So this week, I had 2 typical experiences in new settings in close enough time, that they shined light on each other….
- Darin went to day camp and got in lots of trouble the 1st day. Then I figured out he didn’t have 1-on-1 support, that was added, and he was able to continue with daycamp.
- We tried putting Darin in a class at church, so we could listen to the sermon, and he lasted 10 mins… and Joel missed the rest of the service sitting in the hall with him.
And it clicked for me:
Church is the only setting where we try to put him in a class without 1-on-1 support, pretending in that setting he is typical.
We don’t do it at school, or day camp, or VBS.
But week after week, we are shocked it goes terrible at church.
Unfortunately, this realization was not accompanied by a solution.
Interestingly, the sermon at the church we visited today was about Act 6:1-13, where the 1st church had to address unmet needs within the church.
I wish this didn’t feel like a unique need that not everyone shares. I don’t want to be the one with the need.
What are other special needs kids doing within small churches?
One of my favorite thing in movies is seeing adoption as a subplot, not the focus.
I appreciate this since it normalizes adoption, decreasing the stigma that family is blood and adoption is weird.
Some of my favorites are:
But I recently saw a Facebook post by my friend Nancy that added another perspective to the adoption movie conversation:
At first, I was confused. I also have an adopted child, and love Despicable Me.
But then I thought about Hannah’s experience of being in a orphanage.
I realized that while I love that society can see adoption stories in movie, parts of the stories may be too close to home for a child joining a new family.
Always good to gain perspective!
Little Josiah, mentioned in my previous post, is being united with his forever family, the Jobes, right now.
And while they are in Eastern Europe, they are working on bringing another DS angel into their family.
Watch Josiah (Cohen) with his mama
Click on this picture to help them rescue Linden!
Tonight was Darin’s Rise School graduation.
All of my children have attended there… starting in 2002.
Tonight was a night that should have included Darin’s Tummy-mama.
I missed having her there.
Noticing her absence is all I’ve got.
As you know, my son Darin is 6 yrs (& 11 months) and has Down syndrome.
Recently, the collaboration called the Ten for Orphans Project focused on Josiah, a little boy with Down syndrome very close to my son’s age. The goal of the project is to get LOTS of people to donate a small amount ($10) to fully pay for the adoption of one child each month.
But we didn’t have enough people. So Josiah is still waiting.
A family has committed to adopt Josiah, and so they are working on raising funds.
As they did this, I was sent links to 2 stories about Josiah:
So here’s my question:
Do you avoid information like this?
Because this is only 1 story out of orphanages full of kids. Do you think it is isolated? Is Josiah the only sitting in the corner rocking, using diapers after he was potty-trained for convenience, losing his personality?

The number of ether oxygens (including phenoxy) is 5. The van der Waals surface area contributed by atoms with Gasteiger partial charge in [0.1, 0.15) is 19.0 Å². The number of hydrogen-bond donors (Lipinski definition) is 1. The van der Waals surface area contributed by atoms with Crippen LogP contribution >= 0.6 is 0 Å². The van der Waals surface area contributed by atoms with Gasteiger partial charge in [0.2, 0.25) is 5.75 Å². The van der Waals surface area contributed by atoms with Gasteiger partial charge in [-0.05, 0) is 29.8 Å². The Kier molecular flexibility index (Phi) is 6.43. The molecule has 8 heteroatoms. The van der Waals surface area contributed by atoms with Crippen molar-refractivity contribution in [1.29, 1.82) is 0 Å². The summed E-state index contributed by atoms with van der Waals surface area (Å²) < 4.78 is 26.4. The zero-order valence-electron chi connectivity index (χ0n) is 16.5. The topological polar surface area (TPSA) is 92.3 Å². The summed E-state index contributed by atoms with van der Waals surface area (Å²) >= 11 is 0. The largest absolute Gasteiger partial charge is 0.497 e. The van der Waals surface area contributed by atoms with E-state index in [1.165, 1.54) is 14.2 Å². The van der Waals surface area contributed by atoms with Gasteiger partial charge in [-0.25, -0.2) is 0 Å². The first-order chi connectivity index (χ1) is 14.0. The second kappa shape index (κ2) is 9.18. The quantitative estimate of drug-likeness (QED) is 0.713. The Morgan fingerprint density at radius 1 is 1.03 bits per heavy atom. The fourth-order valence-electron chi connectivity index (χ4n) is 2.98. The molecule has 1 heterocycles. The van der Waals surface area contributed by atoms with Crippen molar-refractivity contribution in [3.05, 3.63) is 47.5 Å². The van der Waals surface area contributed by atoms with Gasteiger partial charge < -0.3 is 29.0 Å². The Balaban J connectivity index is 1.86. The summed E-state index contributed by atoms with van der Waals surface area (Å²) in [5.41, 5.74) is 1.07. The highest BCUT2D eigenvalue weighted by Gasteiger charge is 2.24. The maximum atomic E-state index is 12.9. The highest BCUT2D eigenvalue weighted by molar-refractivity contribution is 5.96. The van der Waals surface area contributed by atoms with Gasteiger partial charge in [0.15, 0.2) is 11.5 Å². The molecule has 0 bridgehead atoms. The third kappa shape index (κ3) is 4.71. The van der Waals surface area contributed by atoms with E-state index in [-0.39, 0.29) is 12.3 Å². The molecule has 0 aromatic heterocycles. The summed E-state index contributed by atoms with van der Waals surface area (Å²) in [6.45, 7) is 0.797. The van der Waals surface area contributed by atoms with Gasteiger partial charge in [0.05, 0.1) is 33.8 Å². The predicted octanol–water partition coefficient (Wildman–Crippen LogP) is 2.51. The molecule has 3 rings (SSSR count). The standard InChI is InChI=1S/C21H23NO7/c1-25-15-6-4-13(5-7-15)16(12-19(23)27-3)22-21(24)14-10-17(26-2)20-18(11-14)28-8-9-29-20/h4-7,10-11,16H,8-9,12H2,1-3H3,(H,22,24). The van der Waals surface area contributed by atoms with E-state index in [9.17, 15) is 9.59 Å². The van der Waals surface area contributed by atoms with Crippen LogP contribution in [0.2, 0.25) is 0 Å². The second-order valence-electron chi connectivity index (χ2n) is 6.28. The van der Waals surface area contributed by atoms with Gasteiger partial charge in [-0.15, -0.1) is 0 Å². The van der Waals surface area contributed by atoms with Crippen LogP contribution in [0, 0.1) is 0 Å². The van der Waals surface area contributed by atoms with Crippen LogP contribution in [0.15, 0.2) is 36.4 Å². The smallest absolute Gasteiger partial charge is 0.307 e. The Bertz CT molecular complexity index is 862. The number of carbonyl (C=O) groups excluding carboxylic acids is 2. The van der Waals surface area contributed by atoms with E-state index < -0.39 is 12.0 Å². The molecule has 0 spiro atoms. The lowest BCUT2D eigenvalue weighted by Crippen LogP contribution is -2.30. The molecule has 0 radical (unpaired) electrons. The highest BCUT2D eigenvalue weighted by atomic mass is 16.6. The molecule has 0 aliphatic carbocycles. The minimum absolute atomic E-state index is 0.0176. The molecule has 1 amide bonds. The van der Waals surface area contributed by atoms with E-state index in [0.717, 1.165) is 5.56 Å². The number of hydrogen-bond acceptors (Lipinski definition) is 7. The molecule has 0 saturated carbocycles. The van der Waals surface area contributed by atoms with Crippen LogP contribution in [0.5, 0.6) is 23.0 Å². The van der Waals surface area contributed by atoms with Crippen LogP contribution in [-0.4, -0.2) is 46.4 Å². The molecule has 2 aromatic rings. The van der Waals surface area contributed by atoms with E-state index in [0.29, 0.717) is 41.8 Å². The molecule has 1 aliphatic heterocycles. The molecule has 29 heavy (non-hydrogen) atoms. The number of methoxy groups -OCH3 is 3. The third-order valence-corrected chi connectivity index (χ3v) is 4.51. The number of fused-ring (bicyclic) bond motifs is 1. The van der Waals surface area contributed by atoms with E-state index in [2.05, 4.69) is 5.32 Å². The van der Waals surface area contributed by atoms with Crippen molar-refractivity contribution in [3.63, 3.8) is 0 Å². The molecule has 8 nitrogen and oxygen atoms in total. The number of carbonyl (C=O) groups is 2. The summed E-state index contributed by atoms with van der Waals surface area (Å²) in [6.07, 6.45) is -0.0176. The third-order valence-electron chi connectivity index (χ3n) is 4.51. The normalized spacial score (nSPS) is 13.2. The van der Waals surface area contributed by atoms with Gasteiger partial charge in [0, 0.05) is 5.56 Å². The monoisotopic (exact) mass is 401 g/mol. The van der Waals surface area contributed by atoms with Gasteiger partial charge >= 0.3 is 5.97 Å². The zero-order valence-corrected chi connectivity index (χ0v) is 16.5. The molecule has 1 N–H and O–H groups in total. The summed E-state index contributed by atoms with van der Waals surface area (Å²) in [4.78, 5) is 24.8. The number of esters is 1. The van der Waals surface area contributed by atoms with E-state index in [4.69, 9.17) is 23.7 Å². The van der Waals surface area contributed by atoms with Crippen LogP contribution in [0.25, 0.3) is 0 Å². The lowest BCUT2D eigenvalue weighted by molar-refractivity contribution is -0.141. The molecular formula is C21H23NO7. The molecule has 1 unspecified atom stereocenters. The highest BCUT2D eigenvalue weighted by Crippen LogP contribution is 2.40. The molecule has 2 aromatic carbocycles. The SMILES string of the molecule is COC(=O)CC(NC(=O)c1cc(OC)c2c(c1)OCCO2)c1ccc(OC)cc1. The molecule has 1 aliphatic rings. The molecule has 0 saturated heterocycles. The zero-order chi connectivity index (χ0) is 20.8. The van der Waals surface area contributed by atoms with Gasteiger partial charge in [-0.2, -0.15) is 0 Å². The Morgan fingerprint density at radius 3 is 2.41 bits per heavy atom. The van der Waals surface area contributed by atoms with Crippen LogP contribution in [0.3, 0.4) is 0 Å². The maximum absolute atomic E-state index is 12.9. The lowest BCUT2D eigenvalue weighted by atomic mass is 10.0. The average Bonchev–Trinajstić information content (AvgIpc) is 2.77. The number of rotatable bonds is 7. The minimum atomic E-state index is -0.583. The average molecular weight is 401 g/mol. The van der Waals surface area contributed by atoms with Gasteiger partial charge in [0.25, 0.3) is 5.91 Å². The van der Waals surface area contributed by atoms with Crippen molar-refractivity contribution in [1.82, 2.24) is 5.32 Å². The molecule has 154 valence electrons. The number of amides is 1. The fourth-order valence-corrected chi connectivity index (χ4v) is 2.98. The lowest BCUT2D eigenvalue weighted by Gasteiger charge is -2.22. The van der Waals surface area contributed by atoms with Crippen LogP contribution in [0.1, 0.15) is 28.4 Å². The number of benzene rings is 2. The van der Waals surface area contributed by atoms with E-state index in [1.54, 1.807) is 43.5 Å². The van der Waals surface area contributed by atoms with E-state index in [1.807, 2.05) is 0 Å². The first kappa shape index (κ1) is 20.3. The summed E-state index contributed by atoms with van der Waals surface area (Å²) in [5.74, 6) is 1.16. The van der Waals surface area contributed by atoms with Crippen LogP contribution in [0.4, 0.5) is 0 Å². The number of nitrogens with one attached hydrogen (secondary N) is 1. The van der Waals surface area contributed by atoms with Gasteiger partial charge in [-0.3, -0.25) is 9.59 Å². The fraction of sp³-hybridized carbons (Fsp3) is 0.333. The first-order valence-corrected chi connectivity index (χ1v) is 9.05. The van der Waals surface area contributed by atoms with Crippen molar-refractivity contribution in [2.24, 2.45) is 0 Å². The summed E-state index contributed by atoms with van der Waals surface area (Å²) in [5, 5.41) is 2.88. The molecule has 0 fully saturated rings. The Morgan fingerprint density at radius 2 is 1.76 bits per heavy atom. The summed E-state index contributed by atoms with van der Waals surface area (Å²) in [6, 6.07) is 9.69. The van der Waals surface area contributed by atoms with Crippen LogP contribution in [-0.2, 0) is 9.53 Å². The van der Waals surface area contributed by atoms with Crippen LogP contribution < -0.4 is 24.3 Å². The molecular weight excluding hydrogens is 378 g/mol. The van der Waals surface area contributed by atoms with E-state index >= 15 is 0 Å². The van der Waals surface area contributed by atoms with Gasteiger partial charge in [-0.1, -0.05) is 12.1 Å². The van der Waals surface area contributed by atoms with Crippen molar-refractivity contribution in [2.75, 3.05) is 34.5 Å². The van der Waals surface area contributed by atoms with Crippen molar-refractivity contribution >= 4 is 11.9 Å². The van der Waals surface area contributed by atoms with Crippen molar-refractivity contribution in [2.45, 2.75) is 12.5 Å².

Do you avoid information like this because you feel powerless?
I think so.
JOIN THE FIGHT.
1. Start by offering your prayers, the cries of your heart to our Lord on behalf of the orphans. Beg him to send a family to rescue them. Beg him to change the culture of Eastern Europe that makes parenting these children impossible. Beg him to show YOU what you can do.
2. Join us at the Ten for Orphans Project on Facebook and allow yourself to read the stories of the kids we are fighting for. Don’t insulate yourself for reality.
All that is necessary for evil to triumph is for good men to do nothing. – Leo Tolstoy
“Then the King will say to those on his right, ‘Come, you who are blessed by my Father; take your inheritance, the kingdom prepared for you since the creation of the world. For I was hungry and you gave me something to eat, I was thirsty and you gave me something to drink, I was a stranger and you invited me in, I needed clothes and you clothed me, I was sick and you looked after me, I was in prison and you came to visit me.’ – Matt 25:34-36
My son, Darin, was born to me by adoption. (read about that here & here)
His birth mother was Lonnie Sue Talbot.
She loved him so much.
I know this because we have an open adoption & she spent lots of time with us. Darin was her pride & joy.
Darin was Lonnie’s first & only child. She was a single, unemployed mom, and she knew she didn’t have the resources to care for a child with Down syndrome.
But placing Darin for adoption was not easy for her. Darin was a premie & had to spend 25 days in the NICU. Lonnie continued to visit him & form a strong attachment to him during those 25 days, even though that only made their separation harder.
With our agency, there is a 6-month break between placement & a visit. During those first 6 months, Darin was in the hospital about 2 months, and Lonnie kept track of him by his baby-website. She worried about him & ached for him.
After we were reunited & began to develop our family-relationship, Lonnie was always willing to put herself out there, attending gatherings of our families & friends, to share in the joy that is Darin.
Over the past 6 years, Lonnie became our family too. We experienced the melding of families not by blood, but by love.
But last night, Lonnie died.
I miss her.